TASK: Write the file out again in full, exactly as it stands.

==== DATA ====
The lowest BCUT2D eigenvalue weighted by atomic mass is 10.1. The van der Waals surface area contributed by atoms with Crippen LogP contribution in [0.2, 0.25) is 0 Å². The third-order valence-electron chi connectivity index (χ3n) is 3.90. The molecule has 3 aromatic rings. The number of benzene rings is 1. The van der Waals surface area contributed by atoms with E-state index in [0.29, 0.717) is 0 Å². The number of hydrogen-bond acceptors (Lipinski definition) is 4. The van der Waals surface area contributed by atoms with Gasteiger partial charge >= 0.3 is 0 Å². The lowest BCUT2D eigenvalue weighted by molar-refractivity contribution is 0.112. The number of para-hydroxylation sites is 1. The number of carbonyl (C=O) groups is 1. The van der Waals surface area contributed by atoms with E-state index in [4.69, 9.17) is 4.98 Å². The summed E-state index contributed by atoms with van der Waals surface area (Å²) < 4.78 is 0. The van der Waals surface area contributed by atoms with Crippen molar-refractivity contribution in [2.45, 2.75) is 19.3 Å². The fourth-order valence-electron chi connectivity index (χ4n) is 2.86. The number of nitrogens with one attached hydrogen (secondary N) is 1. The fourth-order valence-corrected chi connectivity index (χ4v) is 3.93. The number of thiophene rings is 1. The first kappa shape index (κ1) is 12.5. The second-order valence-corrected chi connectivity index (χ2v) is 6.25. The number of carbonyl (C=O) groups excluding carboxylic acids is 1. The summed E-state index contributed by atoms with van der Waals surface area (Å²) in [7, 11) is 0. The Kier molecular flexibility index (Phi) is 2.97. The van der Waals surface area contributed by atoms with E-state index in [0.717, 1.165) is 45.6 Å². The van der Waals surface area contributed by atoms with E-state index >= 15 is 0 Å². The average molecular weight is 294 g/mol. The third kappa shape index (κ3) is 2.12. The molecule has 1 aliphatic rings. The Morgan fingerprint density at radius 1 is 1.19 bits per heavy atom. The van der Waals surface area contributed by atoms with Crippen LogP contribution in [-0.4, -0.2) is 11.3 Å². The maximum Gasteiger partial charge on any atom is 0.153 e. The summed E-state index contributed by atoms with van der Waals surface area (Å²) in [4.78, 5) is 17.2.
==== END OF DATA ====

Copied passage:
The lowest BCUT2D eigenvalue weighted by atomic mass is 10.1. The van der Waals surface area contributed by atoms with Crippen LogP contribution in [0.2, 0.25) is 0 Å². The third-order valence-electron chi connectivity index (χ3n) is 3.90. The molecule has 3 aromatic rings. The number of benzene rings is 1. The van der Waals surface area contributed by atoms with E-state index in [0.29, 0.717) is 0 Å². The number of hydrogen-bond acceptors (Lipinski definition) is 4. The van der Waals surface area contributed by atoms with Gasteiger partial charge >= 0.3 is 0 Å². The lowest BCUT2D eigenvalue weighted by molar-refractivity contribution is 0.112. The number of para-hydroxylation sites is 1. The number of carbonyl (C=O) groups is 1. The van der Waals surface area contributed by atoms with E-state index in [4.69, 9.17) is 4.98 Å². The summed E-state index contributed by atoms with van der Waals surface area (Å²) < 4.78 is 0. The van der Waals surface area contributed by atoms with Crippen molar-refractivity contribution in [2.45, 2.75) is 19.3 Å². The fourth-order valence-electron chi connectivity index (χ4n) is 2.86. The number of nitrogens with one attached hydrogen (secondary N) is 1. The fourth-order valence-corrected chi connectivity index (χ4v) is 3.93. The number of thiophene rings is 1. The first kappa shape index (κ1) is 12.5. The second-order valence-corrected chi connectivity index (χ2v) is 6.25. The number of carbonyl (C=O) groups excluding carboxylic acids is 1. The summed E-state index contributed by atoms with van der Waals surface area (Å²) in [7, 11) is 0. The Kier molecular flexibility index (Phi) is 2.97. The van der Waals surface area contributed by atoms with E-state index in [0.717, 1.165) is 45.6 Å². The van der Waals surface area contributed by atoms with E-state index >= 15 is 0 Å². The average molecular weight is 294 g/mol. The third kappa shape index (κ3) is 2.12. The molecule has 1 aliphatic rings. The Morgan fingerprint density at radius 1 is 1.19 bits per heavy atom. The van der Waals surface area contributed by atoms with Crippen LogP contribution in [-0.4, -0.2) is 11.3 Å². The maximum Gasteiger partial charge on any atom is 0.153 e. The summed E-state index contributed by atoms with van der Waals surface area (Å²) in [4.78, 5) is 17.2.